It is with great sadness that we announce the untimely passing of Emeritus Professor Donald Patterson at age 89. Donald Patterson was born on October 13, 1927, in Montreal where he excelled at school, first at Selwyn House and then at Westmount High. In 1944, he placed first in the province in the Quebec high school final exams. He went on to study Mathematics and Physics at McGill University (B.Sc. ’48 ; M.Sc. ’50), and then chemistry for his PhD at the University of Bristol, England (1950-1953). After further research at the National Research Council (Ottawa), 1954-1956, he held academic positions at the Département de Chimie, Université de Montréal, 1956-1963. Following a visiting professorship (1963-1966) at the Centre de Recherches sur les Macromolécules, Université de Strasbourg, he returned to McGill University in 1966, where he was Professor of Chemistry until his retirement in 1993.
Donald was highly productive, having published more than 160 papers in the open literature and turned out some of the best graduate students that this Department has seen. He was known internationally for his major contributions to theoretical and experimental studies of polymer solution thermodynamics, and various aspects of applied polymer science and technology. Among his most notable achievements is a modification of the Prigogine-Flory theory which allowed a deeper understanding of polymer-solvent miscibility, including the existence and nature of so-called lower critical solution temperatures. He supported his theoretical studies with particularly elegant and painstaking experimental verifications using techniques as microcalorimetry, vapour phase chromatography and infrared spectroscopy. His work was recognized by the Dunlop Lecture Award in 1985, and an Honorary Degree from l’Université Jean Monnet, St. Etienne, France in 1989.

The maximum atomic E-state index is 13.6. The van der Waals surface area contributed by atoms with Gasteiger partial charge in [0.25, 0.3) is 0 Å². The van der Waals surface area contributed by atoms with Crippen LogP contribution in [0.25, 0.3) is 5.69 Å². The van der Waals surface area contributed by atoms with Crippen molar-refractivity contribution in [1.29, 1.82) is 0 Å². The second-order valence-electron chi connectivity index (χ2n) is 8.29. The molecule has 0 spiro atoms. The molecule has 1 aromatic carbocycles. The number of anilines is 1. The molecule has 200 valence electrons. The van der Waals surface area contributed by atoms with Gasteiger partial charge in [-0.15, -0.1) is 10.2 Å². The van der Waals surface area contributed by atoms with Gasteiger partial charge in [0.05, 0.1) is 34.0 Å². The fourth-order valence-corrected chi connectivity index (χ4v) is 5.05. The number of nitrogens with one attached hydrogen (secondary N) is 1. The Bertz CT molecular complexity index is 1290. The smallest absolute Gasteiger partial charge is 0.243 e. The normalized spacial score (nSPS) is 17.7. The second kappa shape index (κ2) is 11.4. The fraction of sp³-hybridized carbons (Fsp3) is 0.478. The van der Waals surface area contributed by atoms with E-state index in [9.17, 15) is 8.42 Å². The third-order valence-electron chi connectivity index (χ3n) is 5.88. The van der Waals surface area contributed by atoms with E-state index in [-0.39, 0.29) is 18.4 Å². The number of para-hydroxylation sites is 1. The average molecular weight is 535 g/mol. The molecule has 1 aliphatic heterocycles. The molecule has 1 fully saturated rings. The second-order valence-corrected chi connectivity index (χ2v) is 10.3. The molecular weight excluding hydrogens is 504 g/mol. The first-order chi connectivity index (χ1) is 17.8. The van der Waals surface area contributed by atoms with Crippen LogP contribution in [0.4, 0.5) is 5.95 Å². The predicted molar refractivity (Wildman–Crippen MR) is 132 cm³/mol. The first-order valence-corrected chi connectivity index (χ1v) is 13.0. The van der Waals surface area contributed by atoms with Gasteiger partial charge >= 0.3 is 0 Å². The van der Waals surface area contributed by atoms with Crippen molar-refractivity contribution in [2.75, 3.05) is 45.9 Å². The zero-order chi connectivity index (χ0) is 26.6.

Donald was an outstanding teacher happily teaching undergraduate and graduate students with his unfailingly gentle nature allowing any and all students to participate in the class without fear of criticism. His qualities as teacher, guide and friend to many of his graduate students he directed were particularly noteworthy. As one former PhD student recounts, Donald was like a second father to him: teaching him science, but also how to be a good person.
Donald’s presence will be remain strong in the hearts of his wife of 51 years, Geneviève, his two daughters Juliette et Elisabeth, his sons-in-law Michel and Eloi, his two granddaughters Céleste and Zoé, as well as family, friends, former students, community members and many others who he touched in so many ways.